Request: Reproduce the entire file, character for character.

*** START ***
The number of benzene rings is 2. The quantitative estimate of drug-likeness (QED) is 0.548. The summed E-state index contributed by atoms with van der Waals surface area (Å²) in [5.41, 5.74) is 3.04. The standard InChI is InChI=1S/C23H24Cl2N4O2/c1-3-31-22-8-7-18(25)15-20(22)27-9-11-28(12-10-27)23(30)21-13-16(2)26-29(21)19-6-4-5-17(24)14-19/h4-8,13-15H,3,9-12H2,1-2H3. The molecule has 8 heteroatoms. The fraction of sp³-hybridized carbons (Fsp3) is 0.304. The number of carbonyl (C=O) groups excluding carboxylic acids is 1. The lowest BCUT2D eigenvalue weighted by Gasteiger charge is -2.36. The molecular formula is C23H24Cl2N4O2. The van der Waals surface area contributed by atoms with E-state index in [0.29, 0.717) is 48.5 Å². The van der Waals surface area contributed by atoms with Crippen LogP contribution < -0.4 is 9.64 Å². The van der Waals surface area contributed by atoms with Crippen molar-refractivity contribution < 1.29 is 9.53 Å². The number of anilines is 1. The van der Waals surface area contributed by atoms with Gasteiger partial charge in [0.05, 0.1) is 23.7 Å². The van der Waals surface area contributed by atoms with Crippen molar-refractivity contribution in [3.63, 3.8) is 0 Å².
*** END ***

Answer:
The number of benzene rings is 2. The quantitative estimate of drug-likeness (QED) is 0.548. The summed E-state index contributed by atoms with van der Waals surface area (Å²) in [5.41, 5.74) is 3.04. The standard InChI is InChI=1S/C23H24Cl2N4O2/c1-3-31-22-8-7-18(25)15-20(22)27-9-11-28(12-10-27)23(30)21-13-16(2)26-29(21)19-6-4-5-17(24)14-19/h4-8,13-15H,3,9-12H2,1-2H3. The molecule has 8 heteroatoms. The fraction of sp³-hybridized carbons (Fsp3) is 0.304. The number of carbonyl (C=O) groups excluding carboxylic acids is 1. The lowest BCUT2D eigenvalue weighted by Gasteiger charge is -2.36. The molecular formula is C23H24Cl2N4O2. The van der Waals surface area contributed by atoms with E-state index in [0.29, 0.717) is 48.5 Å². The van der Waals surface area contributed by atoms with Crippen LogP contribution < -0.4 is 9.64 Å². The van der Waals surface area contributed by atoms with Crippen molar-refractivity contribution < 1.29 is 9.53 Å². The number of anilines is 1. The van der Waals surface area contributed by atoms with Gasteiger partial charge in [0.05, 0.1) is 23.7 Å². The van der Waals surface area contributed by atoms with Crippen molar-refractivity contribution in [3.63, 3.8) is 0 Å².